2. 2. MONITORING, FACT-FINDING & DOCUMENTATION <ul><li>MONITORING -- the close observation of a situation or individual case carried out so as to determine what further action needs to be taken. </li></ul><ul><li>FACT-FINDING -- identifying the violations in one event, and establishing the facts relevant to these violations. Fact-finding and investigation are terms that are used interchangeably. </li></ul><ul><li>DOCUMENTATION -- the systematic recording of the results of the investigation of an event </li></ul><ul><li>Monitoring usually involves the investigation and documentation of a large number of events </li></ul>
  3. 3. The cooking analogy
  4. 6. Monitoring <ul><li>The close observation of a situation or individual case </li></ul><ul><li>Carried out to determine what further action is needed </li></ul>
  5. 7. Elements of Monitoring: <ul><li>Carried out over an extended period of time </li></ul><ul><li>Involves collecting or receiving a large quantity of data </li></ul><ul><li>Requires constant or periodic investigation and documentation of developments </li></ul><ul><li>Uses standards or norms to assess the situation </li></ul><ul><li>Results in a report , which provides a basis for further action </li></ul>
  6. 8. Example of a Norm <ul><li>RIGHT: Right to Life </li></ul><ul><li>INTERNATIONAL STANDARD: “No one shall be arbitrarily deprived of his life.” (Article 6 (1) of the International Covenant on Civil and Political Rights) </li></ul>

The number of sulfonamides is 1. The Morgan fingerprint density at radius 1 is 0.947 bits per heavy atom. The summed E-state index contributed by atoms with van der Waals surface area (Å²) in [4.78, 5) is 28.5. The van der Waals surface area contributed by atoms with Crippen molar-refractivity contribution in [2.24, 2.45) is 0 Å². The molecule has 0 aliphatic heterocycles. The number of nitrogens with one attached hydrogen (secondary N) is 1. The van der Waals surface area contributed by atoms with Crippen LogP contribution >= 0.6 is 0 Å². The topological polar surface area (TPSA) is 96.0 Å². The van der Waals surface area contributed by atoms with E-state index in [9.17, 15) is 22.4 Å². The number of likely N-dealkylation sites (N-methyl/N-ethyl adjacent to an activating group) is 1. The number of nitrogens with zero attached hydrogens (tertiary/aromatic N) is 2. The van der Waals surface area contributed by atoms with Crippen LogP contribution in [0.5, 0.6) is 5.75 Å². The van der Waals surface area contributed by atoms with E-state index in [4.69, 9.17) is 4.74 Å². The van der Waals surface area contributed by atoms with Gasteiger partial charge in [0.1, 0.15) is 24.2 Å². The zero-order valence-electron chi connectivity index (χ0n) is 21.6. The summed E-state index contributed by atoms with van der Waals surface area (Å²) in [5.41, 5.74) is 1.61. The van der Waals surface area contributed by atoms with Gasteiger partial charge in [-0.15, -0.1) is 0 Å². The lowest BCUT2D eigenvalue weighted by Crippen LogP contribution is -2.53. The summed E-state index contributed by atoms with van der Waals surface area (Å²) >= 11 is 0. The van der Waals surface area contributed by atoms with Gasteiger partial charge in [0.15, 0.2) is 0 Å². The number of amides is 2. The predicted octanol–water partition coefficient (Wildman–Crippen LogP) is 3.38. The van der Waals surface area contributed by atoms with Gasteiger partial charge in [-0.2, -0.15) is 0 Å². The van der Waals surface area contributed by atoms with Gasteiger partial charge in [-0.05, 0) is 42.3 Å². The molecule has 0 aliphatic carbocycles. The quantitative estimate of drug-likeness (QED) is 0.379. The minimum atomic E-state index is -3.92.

7. 9. <ul><li>Monitoring for gaps at two levels: </li></ul><ul><li>Between universally accepted standards and domestic (national) legislation </li></ul><ul><li>Between domestic standards and how they are applied in reality </li></ul>Monitoring Gaps DOMESTIC STANDARDS DOMESTIC APPLICATION UNIVERSAL STANDARDS
  8. 10. Types of Monitoring <ul><li>SITUATION MONITORING monitors… </li></ul><ul><ul><li>Human Rights Violations </li></ul></ul><ul><ul><li>Legislation </li></ul></ul><ul><ul><li>Laws and Policies </li></ul></ul><ul><ul><li>Human Rights Institutions (establishment and progress) </li></ul></ul><ul><li>CASE MONITORING monitors… </li></ul><ul><ul><li>An individual client’s legal case proceedings </li></ul></ul><ul><ul><li>Relief and rehabilitation services provided to a client </li></ul></ul><ul><ul><li>Other forms of intervention in the case </li></ul></ul>
  9. 11. Scope of Monitoring Monitoring may be broad or narrow in its scope, varying in terms of… <ul><li>RIGHTS COVERED </li></ul><ul><ul><li>Broad – ex. A report on the performance of a government regarding civil and political rights </li></ul></ul><ul><ul><li>Narrow – ex. A report on disappearances in one country </li></ul></ul><ul><li>TARGET GROUPS </li></ul><ul><ul><li>Broad – ex. Monitoring the entire population of a country </li></ul></ul><ul><ul><li>Narrow – ex. Focusing on specific sectors, such as : </li></ul></ul><ul><ul><li> – children, ethnic minorities, workers, prisoners, etc. </li></ul></ul><ul><li>GEOGRAPHICAL SCOPE </li></ul><ul><li>Country-wide is the most common, but a different focus includes: </li></ul><ul><ul><li>Broad – ex. Large regional areas, such as Eastern Africa </li></ul></ul><ul><ul><li>Narrow – ex. Smaller regional areas, such as a depressed locality </li></ul></ul>